Ah, the internet.  Born in the 60s, built in the 80s, commercialized in the 90s, it has become an integral part of life in the world.  It lets people reach out to other people across the country and around the world.  And other cliches!  The best part about the internet?  It gives everyone a voice and lets them speak and be heard in one of the most open idea exchanging media that the world has ever known.

The worst part about the internet?  Anyone with a computer can read it.

I avoided talking about the situation a few weeks ago where a self-published book author went off on an online reviewer in a very public meltdown.  But it’s worth looking at.  The situation made a lot of people look bad, not just the original writer, but other writers who piled on in a very unprofessional manner.  And now that’s out there.  People’s names are attached to it.  And some would-be writers have just made their path to publication that much more difficult because they decided to lash out under their name.

It’s the same thing we hear about all the time in the business world, how companies may now look up applicants on Facebook or Twitter to check out how they approach the internet, and whether they might not be the best fit for the corporation.  It’s a new world out there, and people are approaching it having been either insufficiently educated as to the ramifications of the internet, or just not caring about them.  Indiscretions are harder to slough off when they are associated with your name in a world-wide network that never forgets.  Not really.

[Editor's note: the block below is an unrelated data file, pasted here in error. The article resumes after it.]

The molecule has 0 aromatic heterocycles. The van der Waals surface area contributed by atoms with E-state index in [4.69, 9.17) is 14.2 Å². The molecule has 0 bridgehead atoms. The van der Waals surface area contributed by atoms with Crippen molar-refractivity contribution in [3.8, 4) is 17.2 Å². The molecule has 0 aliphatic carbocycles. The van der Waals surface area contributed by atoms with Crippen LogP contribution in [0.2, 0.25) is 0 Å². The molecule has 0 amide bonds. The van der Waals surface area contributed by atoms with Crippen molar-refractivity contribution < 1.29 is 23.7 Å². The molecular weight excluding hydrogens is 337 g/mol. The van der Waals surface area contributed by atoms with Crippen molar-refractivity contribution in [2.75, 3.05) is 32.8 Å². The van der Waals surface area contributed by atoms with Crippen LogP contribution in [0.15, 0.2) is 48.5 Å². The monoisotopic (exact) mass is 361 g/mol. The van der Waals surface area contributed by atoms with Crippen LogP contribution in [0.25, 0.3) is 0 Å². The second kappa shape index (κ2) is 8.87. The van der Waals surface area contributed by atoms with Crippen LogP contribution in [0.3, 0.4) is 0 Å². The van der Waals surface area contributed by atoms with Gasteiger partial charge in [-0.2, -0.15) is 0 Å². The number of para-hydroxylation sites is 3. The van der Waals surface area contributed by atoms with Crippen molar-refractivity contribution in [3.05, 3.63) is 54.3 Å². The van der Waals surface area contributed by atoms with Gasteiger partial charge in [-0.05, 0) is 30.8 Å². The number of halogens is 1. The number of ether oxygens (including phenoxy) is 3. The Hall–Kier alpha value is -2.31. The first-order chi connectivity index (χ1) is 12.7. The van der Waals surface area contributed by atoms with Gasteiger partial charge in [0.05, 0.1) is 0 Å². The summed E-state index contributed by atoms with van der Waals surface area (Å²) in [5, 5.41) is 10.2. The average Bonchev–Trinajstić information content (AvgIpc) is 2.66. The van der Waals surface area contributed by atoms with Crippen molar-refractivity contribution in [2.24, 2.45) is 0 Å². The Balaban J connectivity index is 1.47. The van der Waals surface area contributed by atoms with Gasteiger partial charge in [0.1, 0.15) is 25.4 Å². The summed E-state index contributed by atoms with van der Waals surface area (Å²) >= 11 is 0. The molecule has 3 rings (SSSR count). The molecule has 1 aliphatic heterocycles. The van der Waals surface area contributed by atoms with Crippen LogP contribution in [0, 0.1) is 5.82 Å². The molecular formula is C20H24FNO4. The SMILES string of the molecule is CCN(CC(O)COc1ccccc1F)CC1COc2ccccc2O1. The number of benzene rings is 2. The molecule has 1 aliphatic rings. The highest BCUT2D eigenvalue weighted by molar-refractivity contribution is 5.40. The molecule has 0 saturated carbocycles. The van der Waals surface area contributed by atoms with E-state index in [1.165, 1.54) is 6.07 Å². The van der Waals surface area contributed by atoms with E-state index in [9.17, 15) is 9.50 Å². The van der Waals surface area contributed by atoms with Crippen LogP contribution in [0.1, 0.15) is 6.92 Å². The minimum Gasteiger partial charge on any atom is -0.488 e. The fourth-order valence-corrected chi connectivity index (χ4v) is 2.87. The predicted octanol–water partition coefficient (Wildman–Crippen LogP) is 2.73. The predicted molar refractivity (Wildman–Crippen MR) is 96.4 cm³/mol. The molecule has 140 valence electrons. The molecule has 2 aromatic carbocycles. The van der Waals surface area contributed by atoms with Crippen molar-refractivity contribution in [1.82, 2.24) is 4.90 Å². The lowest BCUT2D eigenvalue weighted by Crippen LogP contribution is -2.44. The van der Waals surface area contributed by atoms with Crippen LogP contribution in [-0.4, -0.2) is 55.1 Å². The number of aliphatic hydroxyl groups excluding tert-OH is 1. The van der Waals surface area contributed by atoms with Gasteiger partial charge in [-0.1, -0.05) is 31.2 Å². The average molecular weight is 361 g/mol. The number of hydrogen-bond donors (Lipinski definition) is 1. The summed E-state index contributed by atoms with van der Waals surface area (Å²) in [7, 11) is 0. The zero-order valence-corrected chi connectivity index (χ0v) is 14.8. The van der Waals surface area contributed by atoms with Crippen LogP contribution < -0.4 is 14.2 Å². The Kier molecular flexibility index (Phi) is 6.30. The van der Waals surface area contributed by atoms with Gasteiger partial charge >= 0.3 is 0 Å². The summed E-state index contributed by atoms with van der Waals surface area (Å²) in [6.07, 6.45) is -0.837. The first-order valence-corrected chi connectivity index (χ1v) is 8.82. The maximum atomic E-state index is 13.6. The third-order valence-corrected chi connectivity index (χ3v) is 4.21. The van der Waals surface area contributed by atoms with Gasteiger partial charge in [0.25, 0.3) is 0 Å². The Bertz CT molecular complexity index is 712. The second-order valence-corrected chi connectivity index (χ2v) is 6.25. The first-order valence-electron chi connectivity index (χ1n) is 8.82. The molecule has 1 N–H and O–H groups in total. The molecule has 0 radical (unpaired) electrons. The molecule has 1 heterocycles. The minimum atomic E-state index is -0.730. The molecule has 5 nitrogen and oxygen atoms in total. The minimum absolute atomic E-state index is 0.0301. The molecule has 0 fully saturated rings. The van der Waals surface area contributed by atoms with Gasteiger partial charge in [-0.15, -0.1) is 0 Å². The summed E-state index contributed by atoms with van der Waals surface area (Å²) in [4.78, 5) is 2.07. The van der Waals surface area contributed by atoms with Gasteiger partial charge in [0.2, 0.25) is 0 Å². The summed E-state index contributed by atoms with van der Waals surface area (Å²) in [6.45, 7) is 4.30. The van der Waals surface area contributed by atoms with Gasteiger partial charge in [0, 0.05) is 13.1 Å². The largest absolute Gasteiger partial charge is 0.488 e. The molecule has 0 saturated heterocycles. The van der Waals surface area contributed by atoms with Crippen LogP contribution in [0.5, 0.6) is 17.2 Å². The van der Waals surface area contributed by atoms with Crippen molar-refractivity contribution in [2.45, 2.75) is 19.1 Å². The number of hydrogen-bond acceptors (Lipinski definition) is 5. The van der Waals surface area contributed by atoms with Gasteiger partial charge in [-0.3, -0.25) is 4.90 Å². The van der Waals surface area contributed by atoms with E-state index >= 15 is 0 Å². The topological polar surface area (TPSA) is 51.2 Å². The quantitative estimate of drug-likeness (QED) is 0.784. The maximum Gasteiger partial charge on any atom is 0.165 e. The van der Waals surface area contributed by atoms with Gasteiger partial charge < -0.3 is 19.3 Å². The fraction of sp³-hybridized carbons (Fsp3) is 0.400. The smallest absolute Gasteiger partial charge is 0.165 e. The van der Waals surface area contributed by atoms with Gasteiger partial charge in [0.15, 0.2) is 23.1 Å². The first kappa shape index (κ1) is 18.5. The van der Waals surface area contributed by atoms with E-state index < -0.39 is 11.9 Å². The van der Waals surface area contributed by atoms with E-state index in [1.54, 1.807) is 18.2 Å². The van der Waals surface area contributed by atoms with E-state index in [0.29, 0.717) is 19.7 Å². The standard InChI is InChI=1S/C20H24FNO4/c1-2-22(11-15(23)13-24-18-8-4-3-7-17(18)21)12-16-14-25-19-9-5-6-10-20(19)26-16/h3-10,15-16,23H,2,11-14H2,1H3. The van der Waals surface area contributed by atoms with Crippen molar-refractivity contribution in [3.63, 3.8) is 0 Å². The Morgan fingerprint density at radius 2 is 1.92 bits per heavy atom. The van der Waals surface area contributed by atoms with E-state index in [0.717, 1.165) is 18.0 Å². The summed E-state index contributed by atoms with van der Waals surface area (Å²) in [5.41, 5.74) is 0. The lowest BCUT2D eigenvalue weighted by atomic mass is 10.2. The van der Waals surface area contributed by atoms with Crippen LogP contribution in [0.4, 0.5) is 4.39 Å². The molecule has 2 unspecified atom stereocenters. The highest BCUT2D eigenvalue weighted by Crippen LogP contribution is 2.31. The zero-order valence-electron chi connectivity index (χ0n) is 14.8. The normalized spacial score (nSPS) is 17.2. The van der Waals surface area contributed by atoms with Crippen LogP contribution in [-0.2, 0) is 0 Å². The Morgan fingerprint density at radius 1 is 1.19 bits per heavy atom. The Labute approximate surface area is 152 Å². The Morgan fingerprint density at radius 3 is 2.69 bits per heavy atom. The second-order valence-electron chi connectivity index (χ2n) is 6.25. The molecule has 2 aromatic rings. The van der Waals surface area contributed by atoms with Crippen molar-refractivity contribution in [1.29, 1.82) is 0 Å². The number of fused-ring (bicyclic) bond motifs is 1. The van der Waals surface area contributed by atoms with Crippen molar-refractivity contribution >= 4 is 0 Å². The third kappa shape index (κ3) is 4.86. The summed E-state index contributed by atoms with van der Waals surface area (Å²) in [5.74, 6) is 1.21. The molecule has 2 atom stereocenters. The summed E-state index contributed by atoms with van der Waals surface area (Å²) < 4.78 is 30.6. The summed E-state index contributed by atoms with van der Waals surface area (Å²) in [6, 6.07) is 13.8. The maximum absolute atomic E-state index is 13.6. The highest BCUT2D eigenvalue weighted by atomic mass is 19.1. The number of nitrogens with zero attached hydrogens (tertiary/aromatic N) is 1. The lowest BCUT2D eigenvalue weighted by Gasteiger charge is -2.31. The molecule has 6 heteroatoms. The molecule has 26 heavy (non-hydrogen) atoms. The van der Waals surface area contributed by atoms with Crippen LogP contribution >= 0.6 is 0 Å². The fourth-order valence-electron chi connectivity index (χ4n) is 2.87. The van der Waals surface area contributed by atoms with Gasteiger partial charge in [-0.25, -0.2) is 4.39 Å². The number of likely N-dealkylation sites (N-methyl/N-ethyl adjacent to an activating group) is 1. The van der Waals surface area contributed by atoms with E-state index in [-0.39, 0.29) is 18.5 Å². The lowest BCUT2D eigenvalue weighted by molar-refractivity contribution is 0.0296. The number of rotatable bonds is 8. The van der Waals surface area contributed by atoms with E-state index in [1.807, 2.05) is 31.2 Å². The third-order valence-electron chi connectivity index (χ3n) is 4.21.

We see these meltdowns all the time.  Most recently a famous cartoonist who I don’t care to namedrop was caught using a sock puppet account to go onto internet message boards and talk about how much of a “certified genius” he is.  He has chosen to now double-down and rant about how there was no real harm done.  But there is.  It’s reputational harm, and he’s suffered it.  And those writers who chose to unprofessionally attack one of their fellows in her moment of weakness suffered it.

It needs to be said: even if you’re not yet a famous author, if you have any hopes or aspirations of fame, you need to be aware now the kind of personality you’re creating on the internet, the self that you’re presenting to the world, the person that savvy internet users will be able to track down when they decide to learn more about you.  It’s worth thinking to yourself “what will they find.”  I’m not saying everyone is required to be a saint on the internet.  You don’t have to stay out of political or religious discussions.  You don’t have to moderate any and every opinion.  Just, be aware.  Be aware that your words will still be out there in a year, in five years, in a decade.  And be aware of what you’re saying, how you’re saying it, who you’re saying it to.

But have fun.  Network.  Tweet.  Provide status updates.  Blog.  For every danger that the internet creates, it also creates opportunities, the ability to connect and network, even the ability to connect today with fans in the future.  Create the self you want people to see, and create the connections that, in the past, required face-to-face interactions at conventions.  Just don’t forget that nothing on the internet ever completely goes away.  Not really.

And while I’m talking about blogging.  Over in my blog this week I’ve been talking about urban exploration, dead malls, Chernobyl, tasty Spanish food, and oh yeah, my latest Fortnightcap.

About the author

DLThurston DL Thurston is a writer of novels, screenplays, and the occasional short story. He has short stories due out soon in the Steam Works anthology from Hydra Publications and in The Memory Eater. When he's not writing, he also brews beer and even drinks it sometimes. Check out his exploits either on his blog or on Twitter.